In 2010, Brazil was the third most popular tourist destination in Latin America, bringing in 5.1 million visitors. This number is expected to skyrocket in upcoming years as Brazil hosts the World Cup in 2014 and the summer Olympics in 2016. As in any country with this number of visitors, the tourism industry is bound to be extremely lucrative. But lucrative for whom? Ideally, an increase in tourists would benefit the whole of the country. However, this is rarely the case.
I recently spent six months living and attending university in Nairobi, Kenya. Like any tourist spending time in East Africa, I wanted to see the big five animals (lions, leopards, elephants, hippos, and rhinos), and booked a safari for myself and three of my friends. The most popular place for a safari in Kenya is in the southwest region of the country, an area called Maasai Mara. It’s named after its indigenous inhabitants, the Maasai – an ethnic group that’s likely to come to mind when you think of Kenya. They are a tall, lean people who are known for their warriors as well as the colorful beads that they use to create necklaces, beads, earrings, and other ornamentation for their bodies.
On any given weekend in Nairobi, Maasai markets pop up around nearly every corner. Their crafts are prized by expats and visitors alike, and their dancing is an attraction to many a tourist in hotels, resorts, and cultural-performance centers. This is why I was surprised at how little a presence the Maasai had in the game park. While some of the guides were of Maasai descent, they dressed in the Western idea of how a safari guide should be dressed – khakis and wide-brimmed hats (I expect this is to make the tourists feel less ridiculous in their own khaki outfits, mosquito-net covered hats, and hiking boots – keep in mind that guides and tourists alike spend 80% of the day sitting in a jeep and poking their head out of the windows, an activity that doesn't really require heavy-duty ankle support). I spoke to one of the uniformed Maasai guides from a different tour group, and he told me that he only dresses like that for work. On a normal day, he prefers his traditional robes.
Unlike the other safari companies, the tour we took was partnered with some of the local Maasai people. This meant that while our main guard was from the Kenya coast, we rode with a young Maasai man, traditional robes and all. He was excellent at spotting animals hidden by the terrain, and he knew the park like it was his own backyard, which technically it was. I was really happy with the way that my safari company drew on the expertise of the local community. While other companies had inserted themselves into the region and assimilated the locals into their Western vision, my company was closely partnered with the Maasai, who were able to directly profit from their traditional culture and skills (as well as give a better tour).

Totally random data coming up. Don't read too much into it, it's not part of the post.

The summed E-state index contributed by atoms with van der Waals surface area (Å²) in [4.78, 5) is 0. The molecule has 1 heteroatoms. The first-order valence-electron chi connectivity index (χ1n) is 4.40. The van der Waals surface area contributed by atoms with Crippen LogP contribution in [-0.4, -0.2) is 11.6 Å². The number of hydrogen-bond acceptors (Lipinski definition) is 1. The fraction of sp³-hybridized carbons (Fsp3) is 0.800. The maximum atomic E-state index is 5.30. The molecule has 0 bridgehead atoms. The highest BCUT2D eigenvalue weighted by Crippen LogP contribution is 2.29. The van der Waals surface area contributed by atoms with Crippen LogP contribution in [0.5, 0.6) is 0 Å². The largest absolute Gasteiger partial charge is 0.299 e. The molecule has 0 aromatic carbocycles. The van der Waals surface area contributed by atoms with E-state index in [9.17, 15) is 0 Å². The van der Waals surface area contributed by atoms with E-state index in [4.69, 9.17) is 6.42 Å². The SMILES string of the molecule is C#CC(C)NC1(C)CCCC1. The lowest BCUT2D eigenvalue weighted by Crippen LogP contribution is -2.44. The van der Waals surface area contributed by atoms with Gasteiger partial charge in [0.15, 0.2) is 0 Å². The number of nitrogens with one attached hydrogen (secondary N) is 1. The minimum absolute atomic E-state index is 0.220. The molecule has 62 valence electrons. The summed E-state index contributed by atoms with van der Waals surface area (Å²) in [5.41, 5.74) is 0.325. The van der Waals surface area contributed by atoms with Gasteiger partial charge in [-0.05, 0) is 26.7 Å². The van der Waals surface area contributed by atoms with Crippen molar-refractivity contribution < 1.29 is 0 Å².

Unfortunately, tourism companies like this one are few and far between. In most cases, tourism will naturally make its way into certain regions based on their proximity to larger cities and natural attractions. When this happens, large tourism companies dominate the market, leaving local communities to watch as bystanders while outsiders reap all the benefits of their home. This also puts the locals in danger of losing the culture that is uniquely theirs as a result of following the rules and regulations that the outside companies enforce.
CEN is working to counter this phenomenon. We realize that local residents should be reaping economic gain from an increase in tourism. The indigenous people of the Brazilian Amazon should be seeing an improvement in their lives and well-being as they see more foreigners coming through. CEN realizes that in order for this to happen, the local communities need to be prepared before they see this influx. This means that the infrastructure and social institutions needed to support tourism have to be solidly put in place before they can host visitors.
Through CENs eco-tourism program in the Eixo Forte (Juá) community, CEN focuses on building the community to become self-sustaining and successful on its own, encouraging locals to create ideas of ways to improve the area in which they live. Visitors to the Eixo Forte Region can then be invited into these communities to learn about and experience their unique culture in its organic state. This creates a sustainable source of income and enterprise in the region; it is a type of tourism directly benefits locals.
Had there been a presence such as CEN in the Maasai region years prior to the increase of westerners going on safari, I expect that the local Maasai people would have a much firmer hold on activities in the national park in their backyard. Had they been able to build themselves up initially and capitalize on the increasing foreign interest, their lives as a whole might be drastically different today. Rather than taking a backseat to what happens in the Mara, they would have been the drivers. And who better to drive that industry than those who have spent their whole lives in the region? Local communities should be able to take control of their own land and economic growth, and CEN strives to make this possible.